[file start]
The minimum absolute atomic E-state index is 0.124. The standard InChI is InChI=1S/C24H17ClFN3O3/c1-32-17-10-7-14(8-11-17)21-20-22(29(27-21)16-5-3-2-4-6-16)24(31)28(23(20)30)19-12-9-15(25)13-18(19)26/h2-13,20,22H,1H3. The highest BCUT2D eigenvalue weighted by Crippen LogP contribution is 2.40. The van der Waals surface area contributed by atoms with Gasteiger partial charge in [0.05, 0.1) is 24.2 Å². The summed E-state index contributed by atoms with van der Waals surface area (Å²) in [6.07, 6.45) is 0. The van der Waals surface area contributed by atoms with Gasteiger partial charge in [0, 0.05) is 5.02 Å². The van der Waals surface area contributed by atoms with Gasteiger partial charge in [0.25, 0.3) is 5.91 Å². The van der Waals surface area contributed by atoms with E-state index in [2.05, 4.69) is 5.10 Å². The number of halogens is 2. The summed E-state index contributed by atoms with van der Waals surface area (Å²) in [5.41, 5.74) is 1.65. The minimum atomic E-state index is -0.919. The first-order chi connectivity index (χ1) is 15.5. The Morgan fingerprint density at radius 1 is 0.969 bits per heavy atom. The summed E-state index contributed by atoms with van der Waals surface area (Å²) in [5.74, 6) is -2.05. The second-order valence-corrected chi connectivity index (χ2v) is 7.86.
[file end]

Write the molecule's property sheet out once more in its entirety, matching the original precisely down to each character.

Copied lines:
The minimum absolute atomic E-state index is 0.124. The standard InChI is InChI=1S/C24H17ClFN3O3/c1-32-17-10-7-14(8-11-17)21-20-22(29(27-21)16-5-3-2-4-6-16)24(31)28(23(20)30)19-12-9-15(25)13-18(19)26/h2-13,20,22H,1H3. The highest BCUT2D eigenvalue weighted by Crippen LogP contribution is 2.40. The van der Waals surface area contributed by atoms with Gasteiger partial charge in [0.05, 0.1) is 24.2 Å². The summed E-state index contributed by atoms with van der Waals surface area (Å²) in [6.07, 6.45) is 0. The van der Waals surface area contributed by atoms with Gasteiger partial charge in [0, 0.05) is 5.02 Å². The van der Waals surface area contributed by atoms with Gasteiger partial charge in [0.25, 0.3) is 5.91 Å². The van der Waals surface area contributed by atoms with E-state index in [2.05, 4.69) is 5.10 Å². The number of halogens is 2. The summed E-state index contributed by atoms with van der Waals surface area (Å²) in [5.41, 5.74) is 1.65. The minimum atomic E-state index is -0.919. The first-order chi connectivity index (χ1) is 15.5. The Morgan fingerprint density at radius 1 is 0.969 bits per heavy atom. The summed E-state index contributed by atoms with van der Waals surface area (Å²) in [5.74, 6) is -2.05. The second-order valence-corrected chi connectivity index (χ2v) is 7.86.